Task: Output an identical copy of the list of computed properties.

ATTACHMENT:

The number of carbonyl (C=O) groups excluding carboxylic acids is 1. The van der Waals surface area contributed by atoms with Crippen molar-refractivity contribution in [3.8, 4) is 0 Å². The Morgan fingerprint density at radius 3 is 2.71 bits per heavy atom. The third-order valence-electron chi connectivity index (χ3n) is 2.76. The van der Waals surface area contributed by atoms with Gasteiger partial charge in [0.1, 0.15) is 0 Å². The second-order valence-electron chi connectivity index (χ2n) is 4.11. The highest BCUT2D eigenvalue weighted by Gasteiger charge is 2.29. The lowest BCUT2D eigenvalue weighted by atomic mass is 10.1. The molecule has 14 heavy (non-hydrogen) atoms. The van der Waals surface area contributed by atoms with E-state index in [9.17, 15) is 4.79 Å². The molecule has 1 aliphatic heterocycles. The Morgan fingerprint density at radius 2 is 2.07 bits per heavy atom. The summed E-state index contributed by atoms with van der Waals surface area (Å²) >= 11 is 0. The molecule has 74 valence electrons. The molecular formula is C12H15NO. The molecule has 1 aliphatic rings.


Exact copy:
The number of carbonyl (C=O) groups excluding carboxylic acids is 1. The van der Waals surface area contributed by atoms with Crippen molar-refractivity contribution in [3.8, 4) is 0 Å². The Morgan fingerprint density at radius 3 is 2.71 bits per heavy atom. The third-order valence-electron chi connectivity index (χ3n) is 2.76. The van der Waals surface area contributed by atoms with Gasteiger partial charge in [0.1, 0.15) is 0 Å². The second-order valence-electron chi connectivity index (χ2n) is 4.11. The highest BCUT2D eigenvalue weighted by Gasteiger charge is 2.29. The lowest BCUT2D eigenvalue weighted by atomic mass is 10.1. The molecule has 14 heavy (non-hydrogen) atoms. The van der Waals surface area contributed by atoms with E-state index in [9.17, 15) is 4.79 Å². The molecule has 1 aliphatic heterocycles. The Morgan fingerprint density at radius 2 is 2.07 bits per heavy atom. The summed E-state index contributed by atoms with van der Waals surface area (Å²) >= 11 is 0. The molecule has 74 valence electrons. The molecular formula is C12H15NO. The molecule has 1 aliphatic rings.